Recurrent myocardial infarction after primary percutaneous coronary intervention for ST-segment elevation myocardial infarction

Wouter J. Kikkert, Loes P. Hoebers, Peter Damman, Krystien V.V. Lieve, Bimmer E.P.M. Claessen, Marije M. Vis, Jan Baan, Karel T. Koch, Robbert J. De Winter, Jan J. Piek, Jan G.P. Tijssen, Jose P.S. Henriques

Research output: Contribution to journalArticlepeer-review

23 Scopus citations

Abstract

The determinants and prognostic value of recurrent myocardial infarction (MI) in a contemporary cohort of ST-segment elevation MI patients treated with primary percutaneous coronary intervention (PPCI) and stenting are currently unknown. We investigated the predictors and prognostic impact of recurrent MI on subsequent clinical outcome in 1,700 ST-segment elevation MI patients treated with PPCI and stenting between January 1, 2003, and July 31, 2008. Two hundred forty patients had a recurrent MI during a median follow-up of 4 years and 7 months (Kaplan Meier estimate 21.2%). By multivariable analysis, recurrent MI was associated with a higher risk of subsequent cardiac mortality (hazard ratio [HR] 6.86, 95% confidence interval [CI] 4.24 to 8.72), noncardiac mortality (HR 2.02, 95% CI 1.10 to 3.69), stroke (HR 3.68, 95% CI 2.02 to 6.72), and Global Use of Strategies to Open Occluded Coronary Arteries criteria severe or moderate bleeding (HR 3.17, 95% CI 1.79 to 5.60). Early recurrent MI (within 1 day of the initial PPCI) was associated with higher unadjusted cardiac mortality rates (64.4%) compared with recurrent MIs occurring ≥1 day after PPCI. However, after multivariable adjustment, late recurrent MI (occurring >1 year after PPCI) was associated with the highest risk of subsequent cardiac mortality (HR 7.98, 95% CI 5.05 to 12.6). The risk of cardiac death was irrespective of the presence of persistent ST-segment elevation during the recurrent MI. In conclusion, recurrent MI after PPCI remains a relatively common complication in contemporary practice and confers a significantly increased risk of death, stroke, and bleeding.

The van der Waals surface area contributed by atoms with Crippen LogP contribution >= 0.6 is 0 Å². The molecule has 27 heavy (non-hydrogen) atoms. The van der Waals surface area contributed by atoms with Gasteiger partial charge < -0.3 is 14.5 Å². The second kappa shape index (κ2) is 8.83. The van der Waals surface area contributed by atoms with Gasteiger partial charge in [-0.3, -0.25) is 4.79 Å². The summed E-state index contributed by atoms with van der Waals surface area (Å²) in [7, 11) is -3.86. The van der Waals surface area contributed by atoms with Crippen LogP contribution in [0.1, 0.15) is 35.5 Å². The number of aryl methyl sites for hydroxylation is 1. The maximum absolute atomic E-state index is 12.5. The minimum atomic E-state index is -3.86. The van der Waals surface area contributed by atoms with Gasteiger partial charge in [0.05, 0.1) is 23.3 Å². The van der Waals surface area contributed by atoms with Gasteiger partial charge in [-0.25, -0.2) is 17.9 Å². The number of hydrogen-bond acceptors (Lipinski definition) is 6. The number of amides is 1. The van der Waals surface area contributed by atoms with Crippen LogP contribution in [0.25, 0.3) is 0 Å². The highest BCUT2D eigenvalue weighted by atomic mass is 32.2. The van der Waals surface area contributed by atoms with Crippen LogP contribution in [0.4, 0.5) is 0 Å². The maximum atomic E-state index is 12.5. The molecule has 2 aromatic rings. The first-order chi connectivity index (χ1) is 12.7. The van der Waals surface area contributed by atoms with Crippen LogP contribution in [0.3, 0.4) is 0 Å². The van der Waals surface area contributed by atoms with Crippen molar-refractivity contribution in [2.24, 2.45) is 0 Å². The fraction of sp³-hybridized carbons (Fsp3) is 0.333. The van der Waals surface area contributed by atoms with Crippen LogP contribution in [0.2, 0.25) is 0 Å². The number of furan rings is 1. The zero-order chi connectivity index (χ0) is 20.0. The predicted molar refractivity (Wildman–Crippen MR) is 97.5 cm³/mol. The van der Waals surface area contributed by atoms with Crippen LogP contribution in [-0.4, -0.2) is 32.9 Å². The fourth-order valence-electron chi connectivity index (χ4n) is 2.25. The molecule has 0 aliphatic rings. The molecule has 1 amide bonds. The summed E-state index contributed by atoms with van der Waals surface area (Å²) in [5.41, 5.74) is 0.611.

Original languageEnglish
Pages (from-to)229-235
Number of pages7
JournalAmerican Journal of Cardiology
Volume113
Issue number2
DOIs
StatePublished - 15 Jan 2014
Externally publishedYes

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